Sun Microsystems on Tuesday made good on its promise to deliver its OpenSPARC T2 register transfer level (RTL) processor design to the free and open source community using the GNU General Public License (GPL).
The OpenSPARC T2 is the open version of Sun’s UltraSPARC T2, a processor that features eight cores and eight threads per core running the Solaris 10 operating system. Sun released OpenSPARC T1, the open version of its UltraSPARC T1 processor, in March of last year.
“Open sourcing the UltraSPARC T1 processor design was such a new concept it created some angst and a fair amount of debate before we pulled the trigger,” said David Yen, executive vice president of microelectronics for Sun. “But there was no debate associated with T2; we’ve seen the success of open sourcing hardware, and the interest it has created in the developer, university and customer communities.”
Along with the release of the OpenSPARC T2, Sun also announced that five major universities are now official OpenSPARC Technology Centers of Excellence: the University of California at Santa Cruz, the University of Texas at Austin, the University of Michigan at Ann Arbor, the University of Illinois at Urbana-Champaign and Carnegie Mellon University.
Each Center of Excellence has a minimum two-year commitment, during which time it will execute chip design research and course work based on Sun’s chip multi-threading (CMT) design, the company said.
“Thanks to the T1 design and other tools available to us through the Illinois Center of Excellence for OpenSPARC technology, faculty and students are performing research on processor reliability and architecture that would be impossible under any other scenario,” said Josep Torrellas, professor of computer science at the University of Illinois. “For academics, this is an order of magnitude improvement in research tools. Computer architecture researchers everywhere should check it out.”
More than 6,500 copies of the OpenSPARC T1 processor have been downloaded since its debut in March 2006, Sun said. The RTL files for both it and the OpenSPARC T2 processor can be downloaded from Sun.
With its OpenSPARC technology program, Sun aims to help community members build on proven technology at low cost and drive down the cost of implementing designs into different technologies and products, it said.
Last week, Sun announced the multiyear Open Source Community Innovation Awards Program, designed to foster innovation and recognize some of the most interesting initiatives within Sun-sponsored open source communities worldwide. OpenSPARC was one of the six communities chosen to participate in the program’s first year, along with GlassFish, NetBeans, OpenJDK, OpenOffice.org and OpenSolaris.
Sun’s OpenSPARC initiative is following a precedent set by IBM with its efforts to promote the Power Architecture through Power.org, Charles King, a principal analyst at Pund-IT, told LinuxInsider.
“Power.org has been quite successful and has led to some really interesting partnerships for IBM with companies like Freescale and Samsung,” King noted. “It has also helped the Power Architecture find its way into markets that are somewhat unusual compared with IBM’s traditional focus areas.”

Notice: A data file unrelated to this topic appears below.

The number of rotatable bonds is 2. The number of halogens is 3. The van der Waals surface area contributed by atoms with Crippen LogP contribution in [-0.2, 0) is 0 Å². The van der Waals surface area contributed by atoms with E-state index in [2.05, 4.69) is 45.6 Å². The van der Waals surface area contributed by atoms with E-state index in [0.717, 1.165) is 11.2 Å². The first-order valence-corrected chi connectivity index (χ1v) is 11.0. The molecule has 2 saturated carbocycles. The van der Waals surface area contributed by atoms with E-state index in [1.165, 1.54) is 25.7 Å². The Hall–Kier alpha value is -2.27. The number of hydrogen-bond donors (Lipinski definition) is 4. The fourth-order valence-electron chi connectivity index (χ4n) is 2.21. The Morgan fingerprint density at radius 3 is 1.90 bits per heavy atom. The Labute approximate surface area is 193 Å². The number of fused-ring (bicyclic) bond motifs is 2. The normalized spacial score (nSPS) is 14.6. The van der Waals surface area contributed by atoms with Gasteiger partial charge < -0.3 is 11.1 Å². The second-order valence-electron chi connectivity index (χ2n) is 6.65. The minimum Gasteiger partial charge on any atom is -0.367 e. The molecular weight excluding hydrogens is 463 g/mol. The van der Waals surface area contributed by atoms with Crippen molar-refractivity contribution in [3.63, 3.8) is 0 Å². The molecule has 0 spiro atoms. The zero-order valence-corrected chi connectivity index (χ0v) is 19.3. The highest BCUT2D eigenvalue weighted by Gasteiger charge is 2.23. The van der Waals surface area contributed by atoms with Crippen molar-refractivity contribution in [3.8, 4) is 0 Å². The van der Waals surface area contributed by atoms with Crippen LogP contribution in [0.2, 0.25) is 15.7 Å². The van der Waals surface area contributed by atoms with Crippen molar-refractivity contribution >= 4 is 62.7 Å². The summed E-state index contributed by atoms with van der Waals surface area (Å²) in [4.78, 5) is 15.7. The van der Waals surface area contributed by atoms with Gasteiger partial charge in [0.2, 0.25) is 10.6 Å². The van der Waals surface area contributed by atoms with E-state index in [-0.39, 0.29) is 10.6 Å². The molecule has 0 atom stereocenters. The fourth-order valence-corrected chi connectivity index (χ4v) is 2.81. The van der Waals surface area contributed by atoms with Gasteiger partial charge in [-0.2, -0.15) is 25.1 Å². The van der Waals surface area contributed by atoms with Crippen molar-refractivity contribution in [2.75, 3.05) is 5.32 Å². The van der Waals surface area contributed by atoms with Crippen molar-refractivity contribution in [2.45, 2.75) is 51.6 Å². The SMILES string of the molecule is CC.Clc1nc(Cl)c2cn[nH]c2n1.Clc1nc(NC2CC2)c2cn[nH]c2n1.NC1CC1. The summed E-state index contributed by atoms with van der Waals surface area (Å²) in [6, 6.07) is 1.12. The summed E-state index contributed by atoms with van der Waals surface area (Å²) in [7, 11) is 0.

After a rough few years, Sun must hope to achieve similar results with its effort, King explained.
“The surest way forward for the preservation and continued evolution of the UltraSPARC architecture is to get other vendors to adopt it,” he noted. “This is a very smart strategy.”
A situation facing all microprocessor developers is that products based on their microprocessors are becoming commoditized, King added. Given the steep costs associated with developing and maintaining a microprocessor architecture, that pressure tends to shave profit margins, he said.
As a result, “getting out there and exploring and opening up as many opportunities as possible for microprocessor products is an important goal for every vendor,” he said. “Sun is right in line with this.”
On a higher plane, of course, working with the open source community is simply a part of Sun’s philosophy, Roger Kay, president of Endpoint Technologies, told LinuxInsider.
“It makes perfect sense to me that they’d support at the silicon level their open source philosophy,” Kay said.
Beyond Just Software
Indeed, the OpenSPARC effort is an important illustration that the open source model can apply beyond just the world of software, noted Raven Zachary, senior analyst and open source practice head with the 451 Group.
“Most of us think of open source as being a software issue, but the concepts of transparency and collaboration can apply to other areas as well, including hardware and chip design,” Zachary told LinuxInsider.
Nevertheless, open source hardware appeals to a smaller audience because of the inherent barriers that exist in producing the technology, Zachary added.
There has certainly been academic interest in the processor, but “as far as I can tell, there’s been limited industry pickup of the OpenSPARC chip,” Zachary said.
Now that Sun has been working on the effort for a good two years, however, “we’re now past the point where you might think it could be a marketing gimmick,” Zachary concluded. “We’ll see whether this might help to generate greater commercial demand.”